In terms of the percentage of prisoners, a figure that I have referred to in the past in this forum and one, of course, which is rather concerning is that, as of 30 June this year, I am advised that 22.6 per cent of the adult prisoner population in South Australia is Aboriginal. It is a massive over-representation. I know that many of us are concerned about that. Of course, that is in comparison to an Aboriginal population in the state of South Australia, which I understand is around about 3 to 4 per cent, so it is a massive over-representation.

     Regarding the other parts of the Four Corners report, I am happy to advise the chamber that I have had a number of discussions only this morning regarding this issue. Naturally, I have had a discussion with my chief executive, although that is in respect of adult prisoners. I am currently the acting minister for minister Bettison from the other place who is currently overseas, so I have urgently sought a meeting and had one this morning with the relevant chief executive and his key executive directors regarding this issue and we have had discussion about that. I am also in the process of writing to them formally on behalf of the government to seek assurances that the sort of behaviour that we saw on Four Corners on Monday night is not happening in South Australia. The information I have received thus far, which has only been verbal, gives me every indication that there is no reason for concern, but as a government we are going to go through a process to seek more information regarding that because it is an important issue to all Australians in light of what we saw on Monday night.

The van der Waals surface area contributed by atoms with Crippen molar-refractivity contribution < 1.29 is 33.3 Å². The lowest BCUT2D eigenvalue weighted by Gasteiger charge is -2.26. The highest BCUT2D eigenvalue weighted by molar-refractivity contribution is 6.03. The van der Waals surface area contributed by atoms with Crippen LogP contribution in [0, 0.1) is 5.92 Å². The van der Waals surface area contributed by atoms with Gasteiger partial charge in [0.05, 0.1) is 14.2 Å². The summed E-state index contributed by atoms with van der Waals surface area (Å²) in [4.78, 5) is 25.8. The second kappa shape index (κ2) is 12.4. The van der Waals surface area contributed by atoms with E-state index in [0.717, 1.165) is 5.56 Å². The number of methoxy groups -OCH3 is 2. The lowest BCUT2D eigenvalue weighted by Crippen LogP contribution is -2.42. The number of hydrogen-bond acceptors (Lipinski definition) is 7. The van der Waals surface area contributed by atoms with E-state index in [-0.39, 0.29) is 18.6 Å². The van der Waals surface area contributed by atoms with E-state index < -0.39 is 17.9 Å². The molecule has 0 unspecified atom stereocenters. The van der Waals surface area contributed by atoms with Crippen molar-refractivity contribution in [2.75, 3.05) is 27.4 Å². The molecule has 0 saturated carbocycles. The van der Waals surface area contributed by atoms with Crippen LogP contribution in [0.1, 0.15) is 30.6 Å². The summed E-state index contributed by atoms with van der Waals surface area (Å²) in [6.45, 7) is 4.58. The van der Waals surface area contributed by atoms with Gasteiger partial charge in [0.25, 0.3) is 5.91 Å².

The Hon. T.A. FRANKS (15:13):  Arising from the minister's answer—and I share his concerns about the behaviour of some of those detention centre officers—if a correctional services worker in this state was to try to cover a CCTV camera, would a penalty apply for that action?

 The Hon. P. MALINAUSKAS (Minister for Police, Minister for Correctional Services, Minister for Emergency Services, Minister for Road Safety) (15:14):  A number was given to me this morning. It is a very large number of CCTV cameras that exist in our relatively new juvenile detention facilities in South Australia. It is very large. We also have obviously a large amount of CCTV cameras in adult prisons as well. If a DCS employee, a correctional services officer, attempted to cover up a CCTV camera with the view to obviously try to hide some actions they were engaging in, that would be something of great concern to me.

 As it stands right now, I am not familiar with what the immediate consequence of that would be for a DCS employee. Of course, the disciplining of that employee should they attempt to do such a thing would be a matter immediately before the chief executive. What I am happy to undertake, so that I can provide some more information to the honourable member, is what the rules and procedures are around CCTV footage in Corrections and, again, I am happy to share that information assuming, of course, that it is appropriate to do so.